sábado, 4 de febrero de 2017

Ascension of the Lyre - Review

I've been listening to Michael Levy's latest release for a while now and it is slowly sinking deeper into my psyche. It works very well as meditation music and sounds great on headphones too. What distinguishes this one from his other works is his use of modern studio effects to give the lyre a sense of being an instrument of the far future rather than the past. These effects give the tracks an even more deeply calming vibe, and the song titles help to evoke certain sensations and mental images of the vast extents of our Solar System which intensifies the mood even further. Most of them (Monolith of Phobos in particular) have an eerie effect that does very well to transport the listener. This all adds to the contemplative aspect of the lyre's sound. My own use of Michael's music is as a constant background mood setter and the lyre's timelessness seems to make it fit any activity or moment of the day.

I particularly love the up and down swoopings of the reverb. This could be seen as one of the record's main strengths as if you lose yourself in the mood, it gives you what the lyre has always promised, to take you on a deep journey. These tracks all sound well produced and professionally mixed. It's hard to imagine that something of such depth was created on a single track recorder, which is a testament to his virtuoso double handed playing skills.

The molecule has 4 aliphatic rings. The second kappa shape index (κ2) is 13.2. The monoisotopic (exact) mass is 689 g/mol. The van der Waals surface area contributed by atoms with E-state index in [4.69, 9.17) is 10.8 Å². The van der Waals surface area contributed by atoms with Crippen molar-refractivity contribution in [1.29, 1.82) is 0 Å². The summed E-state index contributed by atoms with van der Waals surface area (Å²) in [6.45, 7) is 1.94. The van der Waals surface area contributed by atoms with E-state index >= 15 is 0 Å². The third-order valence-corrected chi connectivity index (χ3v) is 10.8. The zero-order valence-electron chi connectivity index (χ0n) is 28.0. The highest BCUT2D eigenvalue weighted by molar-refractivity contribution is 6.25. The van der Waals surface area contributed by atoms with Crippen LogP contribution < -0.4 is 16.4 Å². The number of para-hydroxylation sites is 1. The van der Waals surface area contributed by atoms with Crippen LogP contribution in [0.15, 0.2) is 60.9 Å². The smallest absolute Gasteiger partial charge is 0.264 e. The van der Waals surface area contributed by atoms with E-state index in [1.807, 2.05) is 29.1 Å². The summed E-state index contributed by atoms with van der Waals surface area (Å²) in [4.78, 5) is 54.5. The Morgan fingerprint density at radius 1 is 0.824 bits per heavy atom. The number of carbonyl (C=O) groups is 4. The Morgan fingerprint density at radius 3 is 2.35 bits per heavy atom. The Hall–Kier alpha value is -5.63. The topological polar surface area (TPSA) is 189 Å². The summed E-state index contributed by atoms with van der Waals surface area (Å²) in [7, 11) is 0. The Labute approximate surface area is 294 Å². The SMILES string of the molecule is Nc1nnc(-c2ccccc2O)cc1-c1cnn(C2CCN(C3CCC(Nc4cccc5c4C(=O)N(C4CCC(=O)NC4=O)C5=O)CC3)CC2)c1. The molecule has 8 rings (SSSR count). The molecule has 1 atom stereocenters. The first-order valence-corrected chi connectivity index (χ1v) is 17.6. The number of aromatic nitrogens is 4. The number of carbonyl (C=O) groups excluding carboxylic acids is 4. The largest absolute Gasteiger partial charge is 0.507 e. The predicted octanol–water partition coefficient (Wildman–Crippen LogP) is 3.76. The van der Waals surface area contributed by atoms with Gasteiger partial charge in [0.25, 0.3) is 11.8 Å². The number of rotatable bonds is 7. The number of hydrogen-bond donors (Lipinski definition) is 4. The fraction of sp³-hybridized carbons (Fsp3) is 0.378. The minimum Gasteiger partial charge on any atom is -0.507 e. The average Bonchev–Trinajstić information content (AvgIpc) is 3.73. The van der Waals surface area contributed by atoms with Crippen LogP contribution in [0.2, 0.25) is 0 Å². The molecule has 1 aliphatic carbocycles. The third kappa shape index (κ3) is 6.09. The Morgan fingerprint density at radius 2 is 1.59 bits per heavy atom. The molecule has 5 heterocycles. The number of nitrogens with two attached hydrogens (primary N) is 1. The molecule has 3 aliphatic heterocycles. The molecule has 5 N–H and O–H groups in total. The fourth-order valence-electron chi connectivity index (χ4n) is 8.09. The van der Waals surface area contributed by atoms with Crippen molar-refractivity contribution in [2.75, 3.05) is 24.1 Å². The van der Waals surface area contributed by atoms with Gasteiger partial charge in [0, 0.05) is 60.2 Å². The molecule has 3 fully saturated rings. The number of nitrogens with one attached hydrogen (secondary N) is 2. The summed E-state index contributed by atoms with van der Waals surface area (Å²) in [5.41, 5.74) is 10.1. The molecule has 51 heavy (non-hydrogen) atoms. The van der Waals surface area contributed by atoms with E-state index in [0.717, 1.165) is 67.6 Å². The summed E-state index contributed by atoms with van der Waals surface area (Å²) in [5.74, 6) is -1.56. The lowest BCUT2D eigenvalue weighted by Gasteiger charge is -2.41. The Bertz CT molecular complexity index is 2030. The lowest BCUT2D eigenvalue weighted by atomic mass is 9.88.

An interesting track that seems to stand out from the others is Transcendental Tapestry which heightens the mood of the more chilled out vibe of the album, by its use of Michael's innovative percussive technique which works well as the album's penultimate track just before its epic 10 minute finale. Transcendental Tapestry tells of things yet to come, with Michael now experimenting further thanks to his unique lyre audio capsule that allows him to plug his lyre into amplifiers directly and create more of these looping soundscapes in a live setting. Indeed, this album seems to draw to a close an era of his early experimental works, and leaves me wondering at where he will go next in his lyre projects, as the limitless possibilities which cutting edge technology provides, have now laid out a new phase in the lyre's exciting renaissance. It has been a fascinating journey so far, but just like Nasa's voyager spacecraft itself has recently found out, there is much beyond the limits of the Solar System yet to explore.

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